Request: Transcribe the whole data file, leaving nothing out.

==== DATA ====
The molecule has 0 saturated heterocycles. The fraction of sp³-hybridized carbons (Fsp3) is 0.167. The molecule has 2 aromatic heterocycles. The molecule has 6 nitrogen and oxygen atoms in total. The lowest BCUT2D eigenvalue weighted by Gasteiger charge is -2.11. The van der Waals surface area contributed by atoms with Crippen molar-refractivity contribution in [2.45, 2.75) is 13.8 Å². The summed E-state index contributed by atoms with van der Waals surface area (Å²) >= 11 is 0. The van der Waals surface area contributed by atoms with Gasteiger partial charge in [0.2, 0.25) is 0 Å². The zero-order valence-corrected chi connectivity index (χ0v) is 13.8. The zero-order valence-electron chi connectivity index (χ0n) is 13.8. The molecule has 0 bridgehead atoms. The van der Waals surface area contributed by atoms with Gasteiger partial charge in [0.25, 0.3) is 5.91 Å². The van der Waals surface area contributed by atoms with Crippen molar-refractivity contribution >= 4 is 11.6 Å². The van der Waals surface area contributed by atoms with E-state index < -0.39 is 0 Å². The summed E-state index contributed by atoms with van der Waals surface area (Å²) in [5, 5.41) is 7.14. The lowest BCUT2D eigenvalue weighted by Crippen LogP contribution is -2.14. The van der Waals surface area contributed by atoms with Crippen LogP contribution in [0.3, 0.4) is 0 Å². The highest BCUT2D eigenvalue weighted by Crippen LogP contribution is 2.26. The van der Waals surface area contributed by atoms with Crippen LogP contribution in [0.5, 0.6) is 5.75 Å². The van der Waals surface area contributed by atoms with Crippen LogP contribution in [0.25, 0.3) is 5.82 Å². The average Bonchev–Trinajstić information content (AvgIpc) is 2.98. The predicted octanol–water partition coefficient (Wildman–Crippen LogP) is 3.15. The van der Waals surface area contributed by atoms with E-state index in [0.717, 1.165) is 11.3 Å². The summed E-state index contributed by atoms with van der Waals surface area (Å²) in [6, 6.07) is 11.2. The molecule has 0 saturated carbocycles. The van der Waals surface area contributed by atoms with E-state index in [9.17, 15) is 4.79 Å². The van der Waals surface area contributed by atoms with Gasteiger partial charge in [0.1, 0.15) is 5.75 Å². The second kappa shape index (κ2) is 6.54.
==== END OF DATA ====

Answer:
The molecule has 0 saturated heterocycles. The fraction of sp³-hybridized carbons (Fsp3) is 0.167. The molecule has 2 aromatic heterocycles. The molecule has 6 nitrogen and oxygen atoms in total. The lowest BCUT2D eigenvalue weighted by Gasteiger charge is -2.11. The van der Waals surface area contributed by atoms with Crippen molar-refractivity contribution in [2.45, 2.75) is 13.8 Å². The summed E-state index contributed by atoms with van der Waals surface area (Å²) >= 11 is 0. The van der Waals surface area contributed by atoms with Gasteiger partial charge in [0.2, 0.25) is 0 Å². The zero-order valence-corrected chi connectivity index (χ0v) is 13.8. The zero-order valence-electron chi connectivity index (χ0n) is 13.8. The molecule has 0 bridgehead atoms. The van der Waals surface area contributed by atoms with Gasteiger partial charge in [0.25, 0.3) is 5.91 Å². The van der Waals surface area contributed by atoms with Crippen molar-refractivity contribution >= 4 is 11.6 Å². The van der Waals surface area contributed by atoms with E-state index < -0.39 is 0 Å². The summed E-state index contributed by atoms with van der Waals surface area (Å²) in [5, 5.41) is 7.14. The lowest BCUT2D eigenvalue weighted by Crippen LogP contribution is -2.14. The van der Waals surface area contributed by atoms with Crippen LogP contribution in [0.3, 0.4) is 0 Å². The highest BCUT2D eigenvalue weighted by Crippen LogP contribution is 2.26. The van der Waals surface area contributed by atoms with Crippen LogP contribution in [0.5, 0.6) is 5.75 Å². The van der Waals surface area contributed by atoms with Crippen LogP contribution in [0.25, 0.3) is 5.82 Å². The average Bonchev–Trinajstić information content (AvgIpc) is 2.98. The predicted octanol–water partition coefficient (Wildman–Crippen LogP) is 3.15. The van der Waals surface area contributed by atoms with E-state index in [0.717, 1.165) is 11.3 Å². The summed E-state index contributed by atoms with van der Waals surface area (Å²) in [6, 6.07) is 11.2. The molecule has 0 saturated carbocycles. The van der Waals surface area contributed by atoms with E-state index in [9.17, 15) is 4.79 Å². The van der Waals surface area contributed by atoms with Gasteiger partial charge in [0.1, 0.15) is 5.75 Å². The second kappa shape index (κ2) is 6.54.